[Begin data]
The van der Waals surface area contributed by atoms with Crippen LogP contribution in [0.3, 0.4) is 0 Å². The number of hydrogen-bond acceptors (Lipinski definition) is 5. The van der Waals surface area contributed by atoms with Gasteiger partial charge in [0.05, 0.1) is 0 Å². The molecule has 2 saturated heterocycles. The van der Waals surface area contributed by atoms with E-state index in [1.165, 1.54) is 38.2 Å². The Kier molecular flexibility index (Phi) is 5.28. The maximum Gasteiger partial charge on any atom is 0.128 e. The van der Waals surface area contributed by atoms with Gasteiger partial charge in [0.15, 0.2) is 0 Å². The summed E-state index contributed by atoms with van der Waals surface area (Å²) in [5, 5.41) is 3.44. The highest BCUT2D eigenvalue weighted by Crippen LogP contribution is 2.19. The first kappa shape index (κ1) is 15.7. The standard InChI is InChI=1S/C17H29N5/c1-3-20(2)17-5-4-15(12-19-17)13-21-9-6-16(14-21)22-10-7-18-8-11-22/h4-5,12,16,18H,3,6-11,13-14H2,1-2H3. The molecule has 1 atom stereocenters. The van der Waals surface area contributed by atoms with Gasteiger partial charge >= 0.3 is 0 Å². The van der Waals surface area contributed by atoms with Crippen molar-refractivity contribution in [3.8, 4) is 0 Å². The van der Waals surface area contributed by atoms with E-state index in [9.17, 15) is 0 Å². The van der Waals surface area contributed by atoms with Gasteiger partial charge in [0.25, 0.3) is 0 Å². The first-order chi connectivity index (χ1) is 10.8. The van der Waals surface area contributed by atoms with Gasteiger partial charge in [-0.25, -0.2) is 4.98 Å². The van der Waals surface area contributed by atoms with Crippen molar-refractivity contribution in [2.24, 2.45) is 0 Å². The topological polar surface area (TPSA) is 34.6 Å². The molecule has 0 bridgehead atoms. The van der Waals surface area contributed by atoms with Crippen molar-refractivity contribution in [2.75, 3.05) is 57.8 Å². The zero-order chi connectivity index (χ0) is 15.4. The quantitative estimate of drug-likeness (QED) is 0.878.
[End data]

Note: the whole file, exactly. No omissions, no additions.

The van der Waals surface area contributed by atoms with Crippen LogP contribution in [0.3, 0.4) is 0 Å². The number of hydrogen-bond acceptors (Lipinski definition) is 5. The van der Waals surface area contributed by atoms with Gasteiger partial charge in [0.05, 0.1) is 0 Å². The molecule has 2 saturated heterocycles. The van der Waals surface area contributed by atoms with E-state index in [1.165, 1.54) is 38.2 Å². The Kier molecular flexibility index (Phi) is 5.28. The maximum Gasteiger partial charge on any atom is 0.128 e. The van der Waals surface area contributed by atoms with Gasteiger partial charge in [0.15, 0.2) is 0 Å². The summed E-state index contributed by atoms with van der Waals surface area (Å²) in [5, 5.41) is 3.44. The highest BCUT2D eigenvalue weighted by Crippen LogP contribution is 2.19. The first kappa shape index (κ1) is 15.7. The standard InChI is InChI=1S/C17H29N5/c1-3-20(2)17-5-4-15(12-19-17)13-21-9-6-16(14-21)22-10-7-18-8-11-22/h4-5,12,16,18H,3,6-11,13-14H2,1-2H3. The molecule has 1 atom stereocenters. The van der Waals surface area contributed by atoms with Gasteiger partial charge >= 0.3 is 0 Å². The van der Waals surface area contributed by atoms with Crippen molar-refractivity contribution in [3.8, 4) is 0 Å². The van der Waals surface area contributed by atoms with E-state index in [9.17, 15) is 0 Å². The van der Waals surface area contributed by atoms with Gasteiger partial charge in [0.25, 0.3) is 0 Å². The first-order chi connectivity index (χ1) is 10.8. The van der Waals surface area contributed by atoms with Gasteiger partial charge in [-0.25, -0.2) is 4.98 Å². The van der Waals surface area contributed by atoms with Crippen molar-refractivity contribution in [2.24, 2.45) is 0 Å². The topological polar surface area (TPSA) is 34.6 Å². The molecule has 0 bridgehead atoms. The van der Waals surface area contributed by atoms with Crippen molar-refractivity contribution in [2.75, 3.05) is 57.8 Å². The zero-order chi connectivity index (χ0) is 15.4. The quantitative estimate of drug-likeness (QED) is 0.878.